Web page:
I knew I wanted to be a musician when...
When I was 8 years old, my friend Mitch Tabol had a birthday party. He had been taking lessons for a few months and was already playing some songs. His parents bought him a Gretsch Anniversary Model guitar and a Gibson Falcon amp. His mom had him play something for us. I can't remember what it was, but I remember seeing that guitar and thinking "I want to do THAT!"
Your sound and approach to music:
To me "sound" is what it's all about. I know that I'm very influenced by the guitarists I listened to when I first started playing jazz; Jim Hall, Jimmy Raney, Wes Montgomery, Pat Martino, etc., but I don't really try to imitate them per se. It's more about being melodic and having a kind of purity of tone. I try to "sing" through the guitar.
I write a lot of my own tunes and try to mix them up in a set with some standards, maybe take a tune in a different direction than where it's been, and play a set of music that I'd like to hear if I were the listener. In terms of a group sound, I like a kind of openness that leaves room for counterpoint and interplay. I really hate the "higher, faster, louder" mentality and prefer to play interesting music with sensitive musicians.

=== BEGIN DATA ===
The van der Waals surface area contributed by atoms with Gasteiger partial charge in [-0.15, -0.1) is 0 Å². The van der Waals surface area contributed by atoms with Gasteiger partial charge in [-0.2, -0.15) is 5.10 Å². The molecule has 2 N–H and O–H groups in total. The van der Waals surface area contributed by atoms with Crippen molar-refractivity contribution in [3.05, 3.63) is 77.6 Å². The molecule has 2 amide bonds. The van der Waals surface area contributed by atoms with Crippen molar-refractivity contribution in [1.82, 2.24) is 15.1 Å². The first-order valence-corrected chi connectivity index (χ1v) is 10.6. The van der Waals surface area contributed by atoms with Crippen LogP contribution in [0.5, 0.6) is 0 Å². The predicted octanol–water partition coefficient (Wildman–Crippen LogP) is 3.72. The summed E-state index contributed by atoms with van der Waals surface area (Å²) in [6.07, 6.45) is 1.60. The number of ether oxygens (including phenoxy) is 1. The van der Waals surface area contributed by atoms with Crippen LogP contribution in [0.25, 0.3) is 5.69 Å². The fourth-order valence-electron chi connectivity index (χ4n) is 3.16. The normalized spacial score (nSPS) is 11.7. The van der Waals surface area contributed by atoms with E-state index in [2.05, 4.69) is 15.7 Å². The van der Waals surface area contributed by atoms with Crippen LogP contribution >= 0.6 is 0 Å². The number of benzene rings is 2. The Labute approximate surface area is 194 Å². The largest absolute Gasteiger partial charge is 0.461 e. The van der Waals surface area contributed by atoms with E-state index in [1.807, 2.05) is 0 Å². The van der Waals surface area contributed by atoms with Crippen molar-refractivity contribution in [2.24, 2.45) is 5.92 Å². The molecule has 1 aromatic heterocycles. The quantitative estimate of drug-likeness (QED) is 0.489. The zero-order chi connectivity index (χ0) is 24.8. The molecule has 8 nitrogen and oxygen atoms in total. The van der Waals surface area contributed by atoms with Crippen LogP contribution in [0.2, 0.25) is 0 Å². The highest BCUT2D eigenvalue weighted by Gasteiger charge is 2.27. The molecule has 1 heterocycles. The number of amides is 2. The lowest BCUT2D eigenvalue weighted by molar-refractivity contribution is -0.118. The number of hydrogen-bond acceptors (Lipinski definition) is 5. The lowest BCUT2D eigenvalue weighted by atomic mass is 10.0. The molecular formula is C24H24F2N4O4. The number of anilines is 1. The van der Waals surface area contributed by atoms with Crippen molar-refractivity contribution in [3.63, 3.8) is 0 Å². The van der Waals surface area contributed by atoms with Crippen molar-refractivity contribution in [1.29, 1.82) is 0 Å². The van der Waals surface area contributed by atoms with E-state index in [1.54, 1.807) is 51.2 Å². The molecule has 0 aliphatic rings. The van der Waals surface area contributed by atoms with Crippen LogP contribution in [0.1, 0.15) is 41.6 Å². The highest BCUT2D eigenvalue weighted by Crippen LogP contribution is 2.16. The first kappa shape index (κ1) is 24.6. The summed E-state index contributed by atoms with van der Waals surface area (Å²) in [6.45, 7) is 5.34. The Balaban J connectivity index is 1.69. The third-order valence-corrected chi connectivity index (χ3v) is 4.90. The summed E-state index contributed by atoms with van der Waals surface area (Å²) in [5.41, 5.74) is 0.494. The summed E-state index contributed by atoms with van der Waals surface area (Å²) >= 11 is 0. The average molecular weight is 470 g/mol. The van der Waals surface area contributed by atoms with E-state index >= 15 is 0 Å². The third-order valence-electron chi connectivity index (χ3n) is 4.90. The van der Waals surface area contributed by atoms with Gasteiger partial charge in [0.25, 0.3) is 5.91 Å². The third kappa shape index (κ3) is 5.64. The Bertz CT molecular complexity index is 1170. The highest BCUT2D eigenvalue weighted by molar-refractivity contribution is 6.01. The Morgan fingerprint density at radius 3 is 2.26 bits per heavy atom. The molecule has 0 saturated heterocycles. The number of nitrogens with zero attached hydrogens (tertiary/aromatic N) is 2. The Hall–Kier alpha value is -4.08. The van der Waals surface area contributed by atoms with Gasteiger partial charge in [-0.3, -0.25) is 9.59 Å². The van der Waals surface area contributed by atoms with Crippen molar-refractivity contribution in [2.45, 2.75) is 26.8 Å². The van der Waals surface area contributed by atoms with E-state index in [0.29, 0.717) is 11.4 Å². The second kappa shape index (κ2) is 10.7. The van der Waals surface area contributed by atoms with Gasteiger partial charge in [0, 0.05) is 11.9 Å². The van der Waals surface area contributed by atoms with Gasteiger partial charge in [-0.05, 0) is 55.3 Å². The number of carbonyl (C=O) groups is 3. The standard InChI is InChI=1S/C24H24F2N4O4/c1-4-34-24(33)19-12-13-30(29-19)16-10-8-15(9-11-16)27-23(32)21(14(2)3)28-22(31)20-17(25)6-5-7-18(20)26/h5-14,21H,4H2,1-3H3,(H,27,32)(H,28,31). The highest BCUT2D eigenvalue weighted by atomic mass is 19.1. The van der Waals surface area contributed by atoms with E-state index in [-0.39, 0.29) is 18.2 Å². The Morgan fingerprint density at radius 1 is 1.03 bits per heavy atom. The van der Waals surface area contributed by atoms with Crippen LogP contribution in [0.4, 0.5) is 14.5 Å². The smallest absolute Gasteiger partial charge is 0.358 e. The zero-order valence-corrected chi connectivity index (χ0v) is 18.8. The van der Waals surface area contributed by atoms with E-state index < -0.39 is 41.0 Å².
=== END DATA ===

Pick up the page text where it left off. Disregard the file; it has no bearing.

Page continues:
Your teaching approach:
An old Chinese proverb says "Give a man a fish and you feed him for a day. Teach a man to fish and you feed him for a lifetime." This is kind of my approach to teaching. I'll show a student how I play a tune, or maybe a scale, lick or phrase, but I prefer show them how THEY can go about doing these things on their own. Everybody seems to be looking for shortcuts, but the only thing that they "cut short" is themselves. The best way to build is on a solid foundation and that means a serious and intensive study of the basic skills of musicianship; playing a melody well, building good technique on the instrument, having a good understanding of theory, learning how to practice effectively, training ones ears, developing taste and sensitivity to ones musical surroundings, building a repertoire, etc. If you really want to do this, the DO it, otherwise do something else. Life's too short.